Freeze our rates now to save High Street, say small firms
BUSINESS rates must be completely overhauled if the High Street is to survive, a lobby group for small firms has warned.
Surging rates are adding to the burden on small shops as they are crushed by foreign internet giants such as Amazon – sparking a crisis which has already destroyed 50,000 retail jobs this year.
Now, the Federation of Small Businesses (FSB) has demanded a reform of the tax to give shopkeepers a better chance of survival.
In a series of demands which echo the Mail’s Save Our High Streets campaign, the FSB is calling for a freeze on rates from April 2019; a £1,000 discount for local shops, cafes, restaurants and pubs; extra relief for small firms in London, which pay over the odds at present due to sky-high property prices, and a faster appeals process to end the farce which sees small businesses forced to pay too much tax, and then left in limbo for months before their bills are corrected.
The group is also demanding a full review of consumers’ access to cash amid a wave of bank branch and ATM closures.
It would like the Post Office network to be properly protected so shopkeepers and shoppers can use the organisation to deposit cash and cheques in areas where all the banks have shut, without fear it will also be downsized.
Mike Cherry, chairman of the FSB, said: ‘It’s clear the pressure is mounting. Spiralling business rates and ever-increasing rents are piling on to small retailers, hospitality businesses and others on the High Street. The high cost of town centre parking, poor infrastructure, the blight of potholes and the loss of vital banking services are also ramping up the pressure.
‘We know that small business owners are resilient and are used to adapting to market forces. But we want to see the Government and local authorities come together to look at real solutions to these issues so that our high streets are not only able to survive, but to thrive.’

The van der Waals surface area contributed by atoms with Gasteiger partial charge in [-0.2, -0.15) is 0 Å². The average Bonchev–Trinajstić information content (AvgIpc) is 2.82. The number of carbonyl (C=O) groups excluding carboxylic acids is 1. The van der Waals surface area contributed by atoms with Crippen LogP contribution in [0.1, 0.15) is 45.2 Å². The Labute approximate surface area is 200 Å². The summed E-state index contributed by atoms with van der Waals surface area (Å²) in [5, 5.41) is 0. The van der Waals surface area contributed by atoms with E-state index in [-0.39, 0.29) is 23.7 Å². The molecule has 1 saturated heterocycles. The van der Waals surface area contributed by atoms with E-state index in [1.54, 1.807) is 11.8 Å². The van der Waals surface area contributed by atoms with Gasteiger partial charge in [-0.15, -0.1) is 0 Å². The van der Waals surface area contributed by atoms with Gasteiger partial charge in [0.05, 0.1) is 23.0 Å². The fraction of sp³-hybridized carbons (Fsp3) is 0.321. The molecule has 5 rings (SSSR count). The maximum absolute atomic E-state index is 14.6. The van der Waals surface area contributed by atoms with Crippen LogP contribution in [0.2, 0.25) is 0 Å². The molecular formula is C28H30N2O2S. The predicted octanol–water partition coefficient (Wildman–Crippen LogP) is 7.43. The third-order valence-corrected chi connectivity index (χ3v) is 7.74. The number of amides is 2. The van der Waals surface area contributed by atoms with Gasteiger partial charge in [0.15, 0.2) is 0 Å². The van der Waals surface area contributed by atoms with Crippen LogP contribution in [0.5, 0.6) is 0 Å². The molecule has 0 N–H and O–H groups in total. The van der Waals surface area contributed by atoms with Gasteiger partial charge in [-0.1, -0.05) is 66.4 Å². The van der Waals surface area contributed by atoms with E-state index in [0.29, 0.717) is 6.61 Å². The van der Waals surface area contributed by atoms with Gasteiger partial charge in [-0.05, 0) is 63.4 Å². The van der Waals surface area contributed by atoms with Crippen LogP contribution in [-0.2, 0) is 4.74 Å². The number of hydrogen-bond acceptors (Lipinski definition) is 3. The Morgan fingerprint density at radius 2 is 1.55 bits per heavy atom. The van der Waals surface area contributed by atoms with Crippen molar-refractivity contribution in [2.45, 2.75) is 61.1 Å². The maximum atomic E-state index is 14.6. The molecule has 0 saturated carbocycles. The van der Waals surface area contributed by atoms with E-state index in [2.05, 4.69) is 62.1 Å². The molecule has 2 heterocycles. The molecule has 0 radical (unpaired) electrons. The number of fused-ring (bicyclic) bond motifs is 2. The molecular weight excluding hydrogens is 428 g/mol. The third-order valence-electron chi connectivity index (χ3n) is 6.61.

The plans last night won support from senior politicians.
Labour MP Wes Streeting, a member of the Treasury select committee, said: ‘It is important to make sure that not only do high street businesses receive the support they need to see them through these challenging times for retail, but also that local authorities receive funding to compensate them for any reduction in revenue from business rates.
‘These issues are extremely urgent and I hope the Chancellor addresses them in his autumn Budget.’
Chancellor Philip Hammond has refused to take action on rates, despite coming under intense pressure to do so.
The rates are widely believed to need major reform, but they are predicted to bring in £30.8 billion in this financial year and are relied on by councils to pay their bills.
A Treasury spokesman said: ‘We’ve introduced more than £10 billion of business rate support to help our high streets, so many bricks-and-mortar businesses now pay no rates at all.
‘We’ve appointed an expert panel of industry leaders, with a survey due to launch later this year, to diagnose the issues currently affecting our high streets, and advise on the best long-term approach to help their revival.’